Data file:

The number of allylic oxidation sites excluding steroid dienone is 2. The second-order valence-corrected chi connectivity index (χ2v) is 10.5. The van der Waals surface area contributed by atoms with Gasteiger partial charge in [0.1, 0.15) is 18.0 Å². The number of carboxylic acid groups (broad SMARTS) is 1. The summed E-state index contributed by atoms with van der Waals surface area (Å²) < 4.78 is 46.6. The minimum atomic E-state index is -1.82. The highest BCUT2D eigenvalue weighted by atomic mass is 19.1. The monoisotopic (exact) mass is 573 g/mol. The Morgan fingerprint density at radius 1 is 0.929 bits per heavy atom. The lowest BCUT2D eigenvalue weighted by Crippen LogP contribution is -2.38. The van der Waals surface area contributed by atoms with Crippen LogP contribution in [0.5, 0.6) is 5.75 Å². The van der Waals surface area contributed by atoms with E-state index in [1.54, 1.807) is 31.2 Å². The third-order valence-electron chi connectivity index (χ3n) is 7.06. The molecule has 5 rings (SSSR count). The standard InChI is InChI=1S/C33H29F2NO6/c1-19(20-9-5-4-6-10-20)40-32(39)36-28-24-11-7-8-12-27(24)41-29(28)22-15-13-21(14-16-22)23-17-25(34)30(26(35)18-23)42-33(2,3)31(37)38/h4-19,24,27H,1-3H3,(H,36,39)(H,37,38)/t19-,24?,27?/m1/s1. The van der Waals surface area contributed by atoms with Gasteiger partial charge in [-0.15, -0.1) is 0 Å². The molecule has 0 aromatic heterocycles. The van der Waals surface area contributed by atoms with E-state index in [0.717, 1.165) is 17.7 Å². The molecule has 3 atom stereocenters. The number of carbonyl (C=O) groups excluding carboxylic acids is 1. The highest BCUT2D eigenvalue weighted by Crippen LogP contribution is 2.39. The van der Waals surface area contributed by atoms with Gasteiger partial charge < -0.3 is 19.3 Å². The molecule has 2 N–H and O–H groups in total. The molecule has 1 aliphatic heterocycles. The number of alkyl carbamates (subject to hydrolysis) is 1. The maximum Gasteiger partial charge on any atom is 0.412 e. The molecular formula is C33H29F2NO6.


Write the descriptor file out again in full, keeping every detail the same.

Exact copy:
The number of allylic oxidation sites excluding steroid dienone is 2. The second-order valence-corrected chi connectivity index (χ2v) is 10.5. The van der Waals surface area contributed by atoms with Gasteiger partial charge in [0.1, 0.15) is 18.0 Å². The number of carboxylic acid groups (broad SMARTS) is 1. The summed E-state index contributed by atoms with van der Waals surface area (Å²) < 4.78 is 46.6. The minimum atomic E-state index is -1.82. The highest BCUT2D eigenvalue weighted by atomic mass is 19.1. The monoisotopic (exact) mass is 573 g/mol. The Morgan fingerprint density at radius 1 is 0.929 bits per heavy atom. The lowest BCUT2D eigenvalue weighted by Crippen LogP contribution is -2.38. The van der Waals surface area contributed by atoms with Crippen LogP contribution in [0.5, 0.6) is 5.75 Å². The van der Waals surface area contributed by atoms with E-state index in [1.54, 1.807) is 31.2 Å². The third-order valence-electron chi connectivity index (χ3n) is 7.06. The molecule has 5 rings (SSSR count). The standard InChI is InChI=1S/C33H29F2NO6/c1-19(20-9-5-4-6-10-20)40-32(39)36-28-24-11-7-8-12-27(24)41-29(28)22-15-13-21(14-16-22)23-17-25(34)30(26(35)18-23)42-33(2,3)31(37)38/h4-19,24,27H,1-3H3,(H,36,39)(H,37,38)/t19-,24?,27?/m1/s1. The van der Waals surface area contributed by atoms with Gasteiger partial charge in [-0.15, -0.1) is 0 Å². The molecule has 0 aromatic heterocycles. The van der Waals surface area contributed by atoms with E-state index in [0.717, 1.165) is 17.7 Å². The molecule has 3 atom stereocenters. The number of carbonyl (C=O) groups excluding carboxylic acids is 1. The highest BCUT2D eigenvalue weighted by Crippen LogP contribution is 2.39. The van der Waals surface area contributed by atoms with Gasteiger partial charge < -0.3 is 19.3 Å². The molecule has 2 N–H and O–H groups in total. The molecule has 1 aliphatic heterocycles. The number of alkyl carbamates (subject to hydrolysis) is 1. The maximum Gasteiger partial charge on any atom is 0.412 e. The molecular formula is C33H29F2NO6.